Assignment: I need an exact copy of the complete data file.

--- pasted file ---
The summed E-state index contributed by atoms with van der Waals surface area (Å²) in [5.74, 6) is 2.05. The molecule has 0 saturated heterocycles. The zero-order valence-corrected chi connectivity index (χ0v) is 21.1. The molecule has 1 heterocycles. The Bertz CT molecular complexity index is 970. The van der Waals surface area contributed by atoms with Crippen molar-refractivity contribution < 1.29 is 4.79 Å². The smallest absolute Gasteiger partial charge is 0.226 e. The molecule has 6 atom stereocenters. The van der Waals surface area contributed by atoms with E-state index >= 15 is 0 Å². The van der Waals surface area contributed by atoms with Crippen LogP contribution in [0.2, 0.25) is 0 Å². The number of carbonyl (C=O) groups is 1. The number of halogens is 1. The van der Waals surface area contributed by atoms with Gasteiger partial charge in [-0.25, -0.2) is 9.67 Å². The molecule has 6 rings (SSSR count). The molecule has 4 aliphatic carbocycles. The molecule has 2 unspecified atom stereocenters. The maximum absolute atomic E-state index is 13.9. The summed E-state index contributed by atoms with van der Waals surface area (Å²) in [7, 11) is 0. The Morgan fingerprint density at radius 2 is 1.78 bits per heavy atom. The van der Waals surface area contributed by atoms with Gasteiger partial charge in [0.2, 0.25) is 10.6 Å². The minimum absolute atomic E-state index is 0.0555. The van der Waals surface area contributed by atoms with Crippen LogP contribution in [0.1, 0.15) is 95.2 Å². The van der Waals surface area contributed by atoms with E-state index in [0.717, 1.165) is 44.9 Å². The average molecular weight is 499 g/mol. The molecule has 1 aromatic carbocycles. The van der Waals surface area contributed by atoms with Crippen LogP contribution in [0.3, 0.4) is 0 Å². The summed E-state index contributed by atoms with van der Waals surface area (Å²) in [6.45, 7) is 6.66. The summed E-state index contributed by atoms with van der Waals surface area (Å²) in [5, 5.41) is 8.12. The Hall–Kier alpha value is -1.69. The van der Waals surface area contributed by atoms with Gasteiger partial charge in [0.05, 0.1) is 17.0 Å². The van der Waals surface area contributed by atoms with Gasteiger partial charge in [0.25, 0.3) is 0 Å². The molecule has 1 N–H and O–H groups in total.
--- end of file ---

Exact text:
The summed E-state index contributed by atoms with van der Waals surface area (Å²) in [5.74, 6) is 2.05. The molecule has 0 saturated heterocycles. The zero-order valence-corrected chi connectivity index (χ0v) is 21.1. The molecule has 1 heterocycles. The Bertz CT molecular complexity index is 970. The van der Waals surface area contributed by atoms with Crippen molar-refractivity contribution < 1.29 is 4.79 Å². The smallest absolute Gasteiger partial charge is 0.226 e. The molecule has 6 atom stereocenters. The van der Waals surface area contributed by atoms with E-state index >= 15 is 0 Å². The van der Waals surface area contributed by atoms with Crippen LogP contribution in [0.2, 0.25) is 0 Å². The number of carbonyl (C=O) groups is 1. The number of halogens is 1. The van der Waals surface area contributed by atoms with Gasteiger partial charge in [-0.25, -0.2) is 9.67 Å². The molecule has 6 rings (SSSR count). The molecule has 4 aliphatic carbocycles. The molecule has 2 unspecified atom stereocenters. The maximum absolute atomic E-state index is 13.9. The summed E-state index contributed by atoms with van der Waals surface area (Å²) in [7, 11) is 0. The Morgan fingerprint density at radius 2 is 1.78 bits per heavy atom. The van der Waals surface area contributed by atoms with Gasteiger partial charge in [0.2, 0.25) is 10.6 Å². The minimum absolute atomic E-state index is 0.0555. The van der Waals surface area contributed by atoms with Crippen LogP contribution in [0.1, 0.15) is 95.2 Å². The van der Waals surface area contributed by atoms with E-state index in [0.717, 1.165) is 44.9 Å². The average molecular weight is 499 g/mol. The molecule has 1 aromatic carbocycles. The van der Waals surface area contributed by atoms with Crippen LogP contribution in [0.3, 0.4) is 0 Å². The summed E-state index contributed by atoms with van der Waals surface area (Å²) in [6.45, 7) is 6.66. The summed E-state index contributed by atoms with van der Waals surface area (Å²) in [5, 5.41) is 8.12. The Hall–Kier alpha value is -1.69. The van der Waals surface area contributed by atoms with Gasteiger partial charge in [0.05, 0.1) is 17.0 Å². The van der Waals surface area contributed by atoms with Gasteiger partial charge in [0.25, 0.3) is 0 Å². The molecule has 1 N–H and O–H groups in total.